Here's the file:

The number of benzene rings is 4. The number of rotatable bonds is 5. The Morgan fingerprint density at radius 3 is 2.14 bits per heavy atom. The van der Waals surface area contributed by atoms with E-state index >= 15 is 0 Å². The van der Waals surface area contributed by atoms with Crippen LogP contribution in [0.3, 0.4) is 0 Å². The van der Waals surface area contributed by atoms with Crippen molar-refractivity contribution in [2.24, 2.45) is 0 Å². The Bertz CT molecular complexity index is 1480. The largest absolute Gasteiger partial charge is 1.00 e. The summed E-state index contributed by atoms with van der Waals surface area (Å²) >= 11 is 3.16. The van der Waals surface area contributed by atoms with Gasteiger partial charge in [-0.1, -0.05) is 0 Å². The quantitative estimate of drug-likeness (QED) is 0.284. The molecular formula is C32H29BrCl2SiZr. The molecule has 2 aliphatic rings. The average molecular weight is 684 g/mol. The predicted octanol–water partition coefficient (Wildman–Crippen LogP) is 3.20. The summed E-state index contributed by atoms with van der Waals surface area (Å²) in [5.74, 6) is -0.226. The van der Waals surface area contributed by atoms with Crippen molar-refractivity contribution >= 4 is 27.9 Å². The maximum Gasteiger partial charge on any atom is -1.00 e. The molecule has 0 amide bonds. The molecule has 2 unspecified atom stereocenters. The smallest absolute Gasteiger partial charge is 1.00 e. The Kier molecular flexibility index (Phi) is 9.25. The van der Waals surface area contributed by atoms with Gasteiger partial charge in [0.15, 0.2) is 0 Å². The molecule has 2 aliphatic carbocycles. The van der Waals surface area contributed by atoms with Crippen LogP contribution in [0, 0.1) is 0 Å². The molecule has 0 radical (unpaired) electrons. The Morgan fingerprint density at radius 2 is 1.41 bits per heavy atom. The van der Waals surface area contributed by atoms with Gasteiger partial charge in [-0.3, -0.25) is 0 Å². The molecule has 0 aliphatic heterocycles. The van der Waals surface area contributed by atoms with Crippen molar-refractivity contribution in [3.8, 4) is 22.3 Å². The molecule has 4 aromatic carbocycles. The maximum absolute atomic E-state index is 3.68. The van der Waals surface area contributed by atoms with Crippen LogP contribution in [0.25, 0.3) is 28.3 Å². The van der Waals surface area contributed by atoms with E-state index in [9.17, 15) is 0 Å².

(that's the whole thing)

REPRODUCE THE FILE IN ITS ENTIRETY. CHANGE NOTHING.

The number of benzene rings is 4. The number of rotatable bonds is 5. The Morgan fingerprint density at radius 3 is 2.14 bits per heavy atom. The van der Waals surface area contributed by atoms with E-state index >= 15 is 0 Å². The van der Waals surface area contributed by atoms with Crippen LogP contribution in [0.3, 0.4) is 0 Å². The van der Waals surface area contributed by atoms with Crippen molar-refractivity contribution in [2.24, 2.45) is 0 Å². The Bertz CT molecular complexity index is 1480. The largest absolute Gasteiger partial charge is 1.00 e. The summed E-state index contributed by atoms with van der Waals surface area (Å²) >= 11 is 3.16. The van der Waals surface area contributed by atoms with Gasteiger partial charge in [-0.1, -0.05) is 0 Å². The quantitative estimate of drug-likeness (QED) is 0.284. The molecular formula is C32H29BrCl2SiZr. The molecule has 2 aliphatic rings. The average molecular weight is 684 g/mol. The predicted octanol–water partition coefficient (Wildman–Crippen LogP) is 3.20. The summed E-state index contributed by atoms with van der Waals surface area (Å²) in [5.74, 6) is -0.226. The van der Waals surface area contributed by atoms with Crippen molar-refractivity contribution >= 4 is 27.9 Å². The maximum Gasteiger partial charge on any atom is -1.00 e. The molecule has 0 amide bonds. The molecule has 2 unspecified atom stereocenters. The smallest absolute Gasteiger partial charge is 1.00 e. The Kier molecular flexibility index (Phi) is 9.25. The van der Waals surface area contributed by atoms with Gasteiger partial charge in [0.15, 0.2) is 0 Å². The molecule has 2 aliphatic carbocycles. The van der Waals surface area contributed by atoms with Crippen LogP contribution in [0, 0.1) is 0 Å². The molecule has 0 radical (unpaired) electrons. The Morgan fingerprint density at radius 2 is 1.41 bits per heavy atom. The van der Waals surface area contributed by atoms with Gasteiger partial charge in [-0.3, -0.25) is 0 Å². The molecule has 0 aliphatic heterocycles. The van der Waals surface area contributed by atoms with Crippen molar-refractivity contribution in [3.8, 4) is 22.3 Å². The molecule has 4 aromatic carbocycles. The maximum absolute atomic E-state index is 3.68. The van der Waals surface area contributed by atoms with Crippen LogP contribution in [0.25, 0.3) is 28.3 Å². The van der Waals surface area contributed by atoms with E-state index in [9.17, 15) is 0 Å².